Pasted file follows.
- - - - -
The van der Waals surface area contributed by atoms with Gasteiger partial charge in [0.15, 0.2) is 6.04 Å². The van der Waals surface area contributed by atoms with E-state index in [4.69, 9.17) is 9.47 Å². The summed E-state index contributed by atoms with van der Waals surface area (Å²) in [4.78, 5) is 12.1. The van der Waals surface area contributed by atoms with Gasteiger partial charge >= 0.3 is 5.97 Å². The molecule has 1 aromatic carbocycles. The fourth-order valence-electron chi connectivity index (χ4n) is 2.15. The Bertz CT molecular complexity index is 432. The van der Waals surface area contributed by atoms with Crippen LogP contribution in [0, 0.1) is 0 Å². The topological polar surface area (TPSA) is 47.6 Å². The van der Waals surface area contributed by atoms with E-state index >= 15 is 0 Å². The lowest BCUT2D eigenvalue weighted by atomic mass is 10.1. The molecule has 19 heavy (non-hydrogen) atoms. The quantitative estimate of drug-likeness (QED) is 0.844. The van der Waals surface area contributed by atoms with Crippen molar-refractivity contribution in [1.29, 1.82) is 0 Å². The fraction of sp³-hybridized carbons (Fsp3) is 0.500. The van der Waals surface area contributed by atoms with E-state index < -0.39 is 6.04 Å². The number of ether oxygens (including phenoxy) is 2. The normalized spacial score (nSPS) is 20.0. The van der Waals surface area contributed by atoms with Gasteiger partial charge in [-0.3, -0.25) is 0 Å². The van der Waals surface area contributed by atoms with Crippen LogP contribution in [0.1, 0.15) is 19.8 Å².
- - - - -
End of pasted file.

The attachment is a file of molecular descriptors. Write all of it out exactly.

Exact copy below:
The van der Waals surface area contributed by atoms with Gasteiger partial charge in [0.15, 0.2) is 6.04 Å². The van der Waals surface area contributed by atoms with E-state index in [4.69, 9.17) is 9.47 Å². The summed E-state index contributed by atoms with van der Waals surface area (Å²) in [4.78, 5) is 12.1. The van der Waals surface area contributed by atoms with Gasteiger partial charge >= 0.3 is 5.97 Å². The molecule has 1 aromatic carbocycles. The fourth-order valence-electron chi connectivity index (χ4n) is 2.15. The Bertz CT molecular complexity index is 432. The van der Waals surface area contributed by atoms with Crippen LogP contribution in [0, 0.1) is 0 Å². The topological polar surface area (TPSA) is 47.6 Å². The van der Waals surface area contributed by atoms with E-state index >= 15 is 0 Å². The lowest BCUT2D eigenvalue weighted by atomic mass is 10.1. The molecule has 19 heavy (non-hydrogen) atoms. The quantitative estimate of drug-likeness (QED) is 0.844. The van der Waals surface area contributed by atoms with Crippen molar-refractivity contribution in [1.29, 1.82) is 0 Å². The fraction of sp³-hybridized carbons (Fsp3) is 0.500. The van der Waals surface area contributed by atoms with E-state index < -0.39 is 6.04 Å². The number of ether oxygens (including phenoxy) is 2. The normalized spacial score (nSPS) is 20.0. The van der Waals surface area contributed by atoms with Gasteiger partial charge in [-0.3, -0.25) is 0 Å². The van der Waals surface area contributed by atoms with Crippen LogP contribution in [0.1, 0.15) is 19.8 Å².